Tyson Adams

Putting the 'ill' back in thriller

Archive for the tag “Thriller”

Book review: The Persona Protocol by Andy McDermott

The Persona ProtocolThe Persona Protocol by Andy McDermott
My rating: 4 of 5 stars

Something a little bit different from Andy McDermott with Persona Protocol; different in that Nina and Eddie aren’t being shot at in this one. But there is still plenty to enjoy about this techno-spy-thriller, not starring Nina and Eddie, but instead Adam and Bianca take over the being shot at duties.

Andy again delivers his mix of breakneck pacing and humour that are the reason I enjoy his books so much. I think this departure from the Nina and Eddie series of archaeological adventures (is it still archaeology if they destroy most of the stuff they find?) is every bit as good, and I hope to see more of these departures from Andy.

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Book review: The Tournament by Matthew Reilly

The TournamentThe Tournament by Matthew Reilly
My rating: 4 of 5 stars

Just about everyone has already commented how this novel is a departure for Matthew Reilly. It’s still unmistakably a Matthew Reilly novel, but instead of a thriller, this is a mystery novel.

Whilst this was an enjoyable novel, I can’t rate it as highly as his others. The key to enjoying the change in Reilly’s murder mystery cum chess tournament is to remember this is a mystery and not a thriller. Seriously, some of the reviews I’ve seen sound like they were expecting Scarecrow to time travel back at any moment and start shooting mutant monkeys, and were annoyed when that didn’t happen.

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Book Review: The Strain by Guillermo Del Toro and Chuck Hogan

The Strain (The Strain Trilogy, #1)The Strain by Guillermo del Toro
My rating: 4 of 5 stars

I bought this novel after watching the fantastic Pan’s Labyrinth. If you haven’t watched that movie, do so now. In fairness though, this novel has more in common with Del Toro’s contribution to the Blade series of movies than it does to Pan’s Labyrinth.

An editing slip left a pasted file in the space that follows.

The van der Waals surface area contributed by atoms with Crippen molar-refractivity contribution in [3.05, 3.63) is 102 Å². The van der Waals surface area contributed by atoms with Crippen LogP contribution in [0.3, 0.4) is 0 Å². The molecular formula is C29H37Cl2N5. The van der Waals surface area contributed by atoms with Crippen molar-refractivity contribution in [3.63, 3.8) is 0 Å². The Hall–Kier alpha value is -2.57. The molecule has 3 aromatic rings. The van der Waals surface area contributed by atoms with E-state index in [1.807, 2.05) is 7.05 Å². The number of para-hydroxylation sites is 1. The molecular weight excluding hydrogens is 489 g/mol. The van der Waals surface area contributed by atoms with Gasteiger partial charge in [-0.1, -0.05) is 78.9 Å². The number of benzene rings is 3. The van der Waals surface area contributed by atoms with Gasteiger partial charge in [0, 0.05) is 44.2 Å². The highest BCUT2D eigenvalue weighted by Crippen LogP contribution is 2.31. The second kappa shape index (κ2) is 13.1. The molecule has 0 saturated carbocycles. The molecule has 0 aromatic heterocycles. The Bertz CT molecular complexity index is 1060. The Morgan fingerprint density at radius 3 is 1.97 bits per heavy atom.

This is another take on the viral outbreak thriller, thankfully it doesn’t take it down the path of zombies, as most recent novels in this genre have done. Non-sparkly vampires are back!

The only disappointment for me was that this was definitely the first instalment in a trilogy and felt a little more unfinished than I’d have liked. The writing is very reminiscent of Douglas Preston and Lincoln Child’s Prendergast series. Worth a read for horror and thriller fans.

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Rules of thriller writing

archer-gun

1) If in doubt kill a character.

2) Plot holes can be filled with dead bodies.

3) Nothing screams thriller more than characters screaming for their lives.

4) Car chases and shootouts are mandatory.

5) The hero can’t die, unless you really, really want them to.

6) The bad-guy must die horribly, unless you want them for the sequel. Even then, the sequel could be a zombie thriller.

7) Beloved minor characters must die the most gruesome and pointless of deaths.

8) Minor bad-guys must follow the inverse ninja law.

9) The only reason a gun should ever run out of bullets is if it puts the hero in even more danger.

10) The rules of physics and biology do not apply to the hero, unless it puts them in even more danger.

11) Deus ex machina can only be used once in the story, so use it wisely.

12) If your story hasn’t given your readers a heart attack, rewrite it so that it does.

See also:

http://davidmorrell.net/on-writing/writing-advice/

http://www.creative-writing-now.com/how-to-write-a-thriller.html

http://www.writerscentre.com.au/sydney/thrillerwriting.htm

Book Reviews: Velocity by Steve Worland

Velocity (Judd Bell & Corey Purchase, #1)Velocity by Steve Worland